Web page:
Friday, June 7, 2019



While residing on 117 Cosburn Ave, in Toronto, in 2014, I had the strangest interaction with what I first believed to be an alien visiting our planet who had taken the form of a dog; it turned out to be a real earthly dog, and an actual sentient being:

"Friend, can you give me a piece of that meat?"
It was early fall. I was in the backyard of the apartment complex where I was living, trying to light up the small barbecue when I heard a voice coming from the nearby fence; the Greek neighbors I thought to myself. 

“Φίλε, μπορείς να μου δώσεις ένα κομμάτι από αυτό το κρέας.” 

I smiled and looked more carefully around me to see where the voice was coming from, but all I could see was this shaggy gray dog staring at me; mouth salivating with its tongue hanging out, while its tail raced like a car windshield wiper on high speed.  I started to chuckle. Looking all around me, once again, I checked to see who was toying with me. I tried to determine where this ventriloquist was hiding.  I called out, responding in Greek: “Εάν μπορεις να γαβγίζεις δυνατά δύο φορές.” (If you can bark aloud twice?) Sure enough, the dog barked twice; my jaw dropped! 

I  moved closer to the animal, whispering so as not to be heard or be seen by anyone that I was, in fact, talking to a dog. "Who sent you," I asked, "is it, Lucy?" "Are you from another planet?" “I know not of any Lucy, nor know this planet,” the dog responded. I reached out carefully, getting closer to touch its protruding nose through the chain-linked fence. Slowly touching its moist nose, allowing it to smell my presence, I moved my hand over its snout; a flashback to the Elysium began to enter my consciousness! This sudden experience was much different than any previous experiences I have had: I found myself as a spectator of a challenge between Gods! 

In the foreground, I could see God Hermes, saying something at God Apollo, while great God Zeus and the other Gods, looked on from a distance. As soon as the two Gods became aware of my presence, God Hermes turned to me and said, “Φορέας του Φωτός, αυτό δεν έχει καμία σχέση με την αναζήτησή σας, μην παρεμβαίνετε ούτως ή άλλως.” ( Bearer of The Light, this has nothing to do with your quest, do not interfere in any way!) I held back and was puzzled by it all. The dog must have sensed my vision, startled by this sudden sensation, it began to pull away while barking at me. It too had been stunned as much by the imagery or perhaps the warning I had just witnessed. Immediately after that, I heard this woman from the house porch, calling out to the dog, in Greek:  "Διογένη, αγάπη μου, έλα εδώ. Σε παρακαλώ έλα εδώ." ( Diogenes, my love, come here. Please come here.) Her voice was soft and almost apologetic that the dog had barked at me. Soon after her calling, the dog stopped his bark and whisked away.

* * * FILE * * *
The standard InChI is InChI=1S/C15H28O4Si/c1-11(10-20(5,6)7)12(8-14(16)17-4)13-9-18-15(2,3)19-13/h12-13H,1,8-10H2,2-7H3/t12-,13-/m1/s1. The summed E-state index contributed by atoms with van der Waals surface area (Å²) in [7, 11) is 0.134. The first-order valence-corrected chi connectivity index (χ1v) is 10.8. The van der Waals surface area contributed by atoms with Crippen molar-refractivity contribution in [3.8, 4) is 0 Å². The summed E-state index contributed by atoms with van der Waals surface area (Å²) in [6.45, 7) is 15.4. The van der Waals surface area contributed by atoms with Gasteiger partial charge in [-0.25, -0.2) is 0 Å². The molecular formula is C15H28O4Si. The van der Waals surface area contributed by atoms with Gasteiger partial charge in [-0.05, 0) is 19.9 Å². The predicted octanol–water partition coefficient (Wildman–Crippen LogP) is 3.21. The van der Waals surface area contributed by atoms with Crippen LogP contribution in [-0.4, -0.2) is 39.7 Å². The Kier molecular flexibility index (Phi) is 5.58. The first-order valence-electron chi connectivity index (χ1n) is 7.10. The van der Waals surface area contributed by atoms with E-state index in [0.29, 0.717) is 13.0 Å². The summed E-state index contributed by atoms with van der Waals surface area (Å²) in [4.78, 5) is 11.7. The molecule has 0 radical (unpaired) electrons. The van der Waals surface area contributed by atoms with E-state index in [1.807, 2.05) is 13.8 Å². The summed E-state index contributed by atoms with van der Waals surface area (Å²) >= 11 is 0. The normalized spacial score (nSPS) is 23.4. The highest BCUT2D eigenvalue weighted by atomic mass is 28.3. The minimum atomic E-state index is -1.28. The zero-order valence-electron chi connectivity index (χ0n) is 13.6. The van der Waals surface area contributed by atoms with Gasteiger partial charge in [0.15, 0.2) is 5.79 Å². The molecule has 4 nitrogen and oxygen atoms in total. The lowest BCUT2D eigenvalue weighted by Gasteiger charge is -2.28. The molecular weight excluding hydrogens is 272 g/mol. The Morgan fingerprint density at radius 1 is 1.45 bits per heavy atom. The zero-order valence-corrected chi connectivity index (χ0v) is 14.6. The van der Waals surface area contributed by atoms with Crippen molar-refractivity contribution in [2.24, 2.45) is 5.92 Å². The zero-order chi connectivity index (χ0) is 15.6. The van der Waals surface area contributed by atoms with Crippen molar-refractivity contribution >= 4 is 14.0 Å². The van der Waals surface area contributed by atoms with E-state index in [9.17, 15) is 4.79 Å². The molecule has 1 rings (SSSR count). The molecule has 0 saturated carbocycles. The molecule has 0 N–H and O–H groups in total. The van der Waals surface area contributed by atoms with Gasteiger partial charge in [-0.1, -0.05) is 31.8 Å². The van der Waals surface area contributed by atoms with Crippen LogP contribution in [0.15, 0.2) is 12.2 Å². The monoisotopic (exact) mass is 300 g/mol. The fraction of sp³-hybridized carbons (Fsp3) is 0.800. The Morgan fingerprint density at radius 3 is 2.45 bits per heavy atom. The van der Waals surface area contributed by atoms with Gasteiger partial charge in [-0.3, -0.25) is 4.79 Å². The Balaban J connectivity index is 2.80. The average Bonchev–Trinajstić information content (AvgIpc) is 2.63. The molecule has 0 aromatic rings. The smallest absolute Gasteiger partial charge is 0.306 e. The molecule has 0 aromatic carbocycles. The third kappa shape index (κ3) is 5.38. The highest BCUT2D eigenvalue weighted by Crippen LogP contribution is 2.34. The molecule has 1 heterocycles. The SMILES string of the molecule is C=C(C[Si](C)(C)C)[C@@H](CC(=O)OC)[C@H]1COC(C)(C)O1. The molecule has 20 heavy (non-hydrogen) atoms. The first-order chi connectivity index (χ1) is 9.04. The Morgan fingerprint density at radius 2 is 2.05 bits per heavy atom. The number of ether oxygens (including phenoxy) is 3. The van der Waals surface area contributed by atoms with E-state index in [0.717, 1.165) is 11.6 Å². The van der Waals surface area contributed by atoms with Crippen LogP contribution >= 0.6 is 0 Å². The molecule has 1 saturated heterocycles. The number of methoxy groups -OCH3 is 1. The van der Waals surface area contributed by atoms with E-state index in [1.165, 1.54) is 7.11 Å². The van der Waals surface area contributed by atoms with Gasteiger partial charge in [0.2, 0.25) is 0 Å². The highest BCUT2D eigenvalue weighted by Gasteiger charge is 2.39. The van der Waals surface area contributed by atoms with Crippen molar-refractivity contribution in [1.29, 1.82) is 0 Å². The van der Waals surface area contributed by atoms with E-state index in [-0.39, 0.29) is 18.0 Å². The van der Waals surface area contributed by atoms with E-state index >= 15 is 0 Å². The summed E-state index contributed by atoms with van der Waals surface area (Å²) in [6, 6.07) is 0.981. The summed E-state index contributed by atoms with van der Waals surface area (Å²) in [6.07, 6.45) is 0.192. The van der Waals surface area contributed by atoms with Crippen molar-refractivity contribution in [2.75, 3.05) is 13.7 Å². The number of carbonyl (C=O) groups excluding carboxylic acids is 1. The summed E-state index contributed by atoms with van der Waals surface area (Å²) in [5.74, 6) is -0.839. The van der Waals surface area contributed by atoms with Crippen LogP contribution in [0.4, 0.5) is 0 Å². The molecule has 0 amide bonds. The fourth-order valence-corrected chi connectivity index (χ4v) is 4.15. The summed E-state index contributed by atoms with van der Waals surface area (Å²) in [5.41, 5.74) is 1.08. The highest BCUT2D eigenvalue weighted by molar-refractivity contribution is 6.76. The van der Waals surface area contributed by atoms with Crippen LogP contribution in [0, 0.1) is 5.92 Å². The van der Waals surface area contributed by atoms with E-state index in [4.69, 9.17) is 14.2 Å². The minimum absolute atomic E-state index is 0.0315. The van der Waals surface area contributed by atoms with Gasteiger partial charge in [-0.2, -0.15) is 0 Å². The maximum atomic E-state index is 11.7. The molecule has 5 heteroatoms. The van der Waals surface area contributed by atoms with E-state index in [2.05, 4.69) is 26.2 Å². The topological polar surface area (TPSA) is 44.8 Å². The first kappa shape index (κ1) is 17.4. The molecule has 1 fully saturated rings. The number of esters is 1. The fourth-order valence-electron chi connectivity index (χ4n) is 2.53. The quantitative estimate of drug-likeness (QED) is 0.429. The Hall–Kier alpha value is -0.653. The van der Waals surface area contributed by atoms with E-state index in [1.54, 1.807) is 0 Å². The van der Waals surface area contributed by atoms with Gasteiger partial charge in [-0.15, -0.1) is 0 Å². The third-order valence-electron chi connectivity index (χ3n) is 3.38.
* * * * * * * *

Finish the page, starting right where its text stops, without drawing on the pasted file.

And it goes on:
As the dog was moving back towards the house, around the bend of the apartment building,  Kiria (Mrs.) Maria, the landlady, came about. She greeted me first, “για σου ηλια” (Hello, Elias) and in the same breath of voice, immediately called out across the yard, “γεια σου, Καλλιόπη” (Hello, Kaliopi). “Nice dog,” I responded to Kiria Maria. “The devil is in him, he is possessed!”, she replied. “Why, what do you mean,” I asked? She went on to say that poor Kiria Kaliopi had not been the same ever since her husband was killed. When I asked her to explain further, she went on to relate the following:
Mr. Diogenis would come home from work each day, and after washing up, he would take their dog for a walk at the park. On one such occasion, he and his dog were run over by a car driven by an intoxicated young driver. Mr. Diogenes was rushed to the hospital, his dog was taken to a local veterinary clinic. Days later, Mr. Diogenes succumbed to his injuries. Kiria Kaliopi was devastated; she collapsed at the hospital while watching her husband take his last breath. She, in turn, was kept in the hospital for observation because of her weak heart. She stayed there for some days. “And what happened to the dog,” I asked? "That is where things get strange,” Kiria Maria, went on: “The dog was sedated and kept in the back room of the clinic; he was not given much of a chance of survival. The night, Diogenes passed away that night, the strangest thing took place.” Mrs. Maria, clinching her cheek, with her right hand, while issuing the sound, “Popo, po.” “Go on, I asked.” “Well, the veterinary place was broken into, and so they assumed initially, but when they checked things out more carefully, there was no forced entry from the outside!” “What did they steal?” I asked. “That is just it, they didn’t steal any of the expensive equipment but all the dogs, all 15 of them, were gone; except for her dog, Plato: He was unconscious because of the heavy medications that were intravenously given to him!”. "Who is Plato?” I asked. “I heard her call the dog, Diogenes.” “Let me finish,” Kiria Maria, interjected: “After, K. Kaliopi returned home from the “sinhoremenos’ ( the forgiven),” funeral, the dog was soon after brought to her: By some miracle, it had survived! Within a week or two, Kaliopi had changed drastically”, Kiria Maria, remarked as she pointed to her temple, a suggestion that K. Kaliopi had lost her mind. “She began to refer to the dog as Diogenes, her husband’s name. She has been talking to the dog, as she would to her husband. That dog is beginning to make human sounds. Have you heard it?” “Yes, I did, he asked me for some of my meat,” I remarked. “Pse, psi, pse,” Kiria Maria, went on, spitting lightly at her chest, to rid the area of evil spirits. “That dog is possessed,” I tell you! “No wonder,” she went on to remark, “Kaliopi hasn’t been to church since the sinhoremenos’, funeral.

I tried to assure Kiria Maria that there must be a reasonable explanation for all this. That, Plato, or rather Diogenes, had been spoken to by Mrs. Kaliopi, so many times, that he is beginning to mimic the human sounds. Kiria Maria would have none of my explanations, insisting that the dog was possessed by evil spirits. This encounter also explained to me, why ever since I moved into her building, most weekends, and some weekdays, the entire building would be smoked with incense, as is done in churches to chase away the evil spirits.

After my barbecuing was done, I went to my apartment to have dinner and relax. That afternoon's experiences, would not let my mind rest, I had to consult the Elysium:
I found myself standing before this man, who was sitting by the mouth of what seemed to be a large clay barrel, trying to light an oil lantern; he was surrounded by dogs. I immediately knew it was the great philosopher Diogenes! For some strange reason, my sense of smell was intensified, and I also felt the need of scratching my left side, which I did. As I looked down, I noticed that I was inhabiting the body of a dog! As I raised my head to cry out, the dog beside me began to transform into a being which grew larger than life, I bowed my head in reverence, it was the great father, it was the mighty Zeus! He once again spoke to me: